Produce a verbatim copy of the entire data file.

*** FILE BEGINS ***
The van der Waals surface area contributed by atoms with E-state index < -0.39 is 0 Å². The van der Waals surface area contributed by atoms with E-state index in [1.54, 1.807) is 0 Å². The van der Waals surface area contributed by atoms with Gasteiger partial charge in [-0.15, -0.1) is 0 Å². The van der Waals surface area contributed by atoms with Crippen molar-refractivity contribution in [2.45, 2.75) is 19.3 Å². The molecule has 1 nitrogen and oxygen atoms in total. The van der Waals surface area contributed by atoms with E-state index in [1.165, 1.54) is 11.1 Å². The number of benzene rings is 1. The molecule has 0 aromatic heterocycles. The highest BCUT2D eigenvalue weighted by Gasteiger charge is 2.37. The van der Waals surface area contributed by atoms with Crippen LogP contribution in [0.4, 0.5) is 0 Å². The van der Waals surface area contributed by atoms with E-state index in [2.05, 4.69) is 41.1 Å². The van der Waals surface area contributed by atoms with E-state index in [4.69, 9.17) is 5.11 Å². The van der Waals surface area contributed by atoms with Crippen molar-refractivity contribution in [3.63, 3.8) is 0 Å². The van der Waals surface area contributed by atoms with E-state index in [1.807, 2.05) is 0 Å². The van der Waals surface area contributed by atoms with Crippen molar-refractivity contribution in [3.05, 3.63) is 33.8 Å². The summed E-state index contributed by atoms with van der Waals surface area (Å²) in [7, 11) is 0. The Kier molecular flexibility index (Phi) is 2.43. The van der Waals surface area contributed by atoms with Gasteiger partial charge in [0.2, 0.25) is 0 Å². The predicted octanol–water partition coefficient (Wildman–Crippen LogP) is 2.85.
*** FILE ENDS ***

The van der Waals surface area contributed by atoms with E-state index < -0.39 is 0 Å². The van der Waals surface area contributed by atoms with E-state index in [1.54, 1.807) is 0 Å². The van der Waals surface area contributed by atoms with Gasteiger partial charge in [-0.15, -0.1) is 0 Å². The van der Waals surface area contributed by atoms with Crippen molar-refractivity contribution in [2.45, 2.75) is 19.3 Å². The molecule has 1 nitrogen and oxygen atoms in total. The van der Waals surface area contributed by atoms with E-state index in [1.165, 1.54) is 11.1 Å². The number of benzene rings is 1. The molecule has 0 aromatic heterocycles. The highest BCUT2D eigenvalue weighted by Gasteiger charge is 2.37. The van der Waals surface area contributed by atoms with Crippen LogP contribution in [0.4, 0.5) is 0 Å². The van der Waals surface area contributed by atoms with E-state index in [2.05, 4.69) is 41.1 Å². The van der Waals surface area contributed by atoms with E-state index in [4.69, 9.17) is 5.11 Å². The van der Waals surface area contributed by atoms with Crippen molar-refractivity contribution in [3.63, 3.8) is 0 Å². The van der Waals surface area contributed by atoms with E-state index in [1.807, 2.05) is 0 Å². The van der Waals surface area contributed by atoms with Crippen molar-refractivity contribution in [3.05, 3.63) is 33.8 Å². The summed E-state index contributed by atoms with van der Waals surface area (Å²) in [7, 11) is 0. The Kier molecular flexibility index (Phi) is 2.43. The van der Waals surface area contributed by atoms with Gasteiger partial charge in [0.2, 0.25) is 0 Å². The predicted octanol–water partition coefficient (Wildman–Crippen LogP) is 2.85.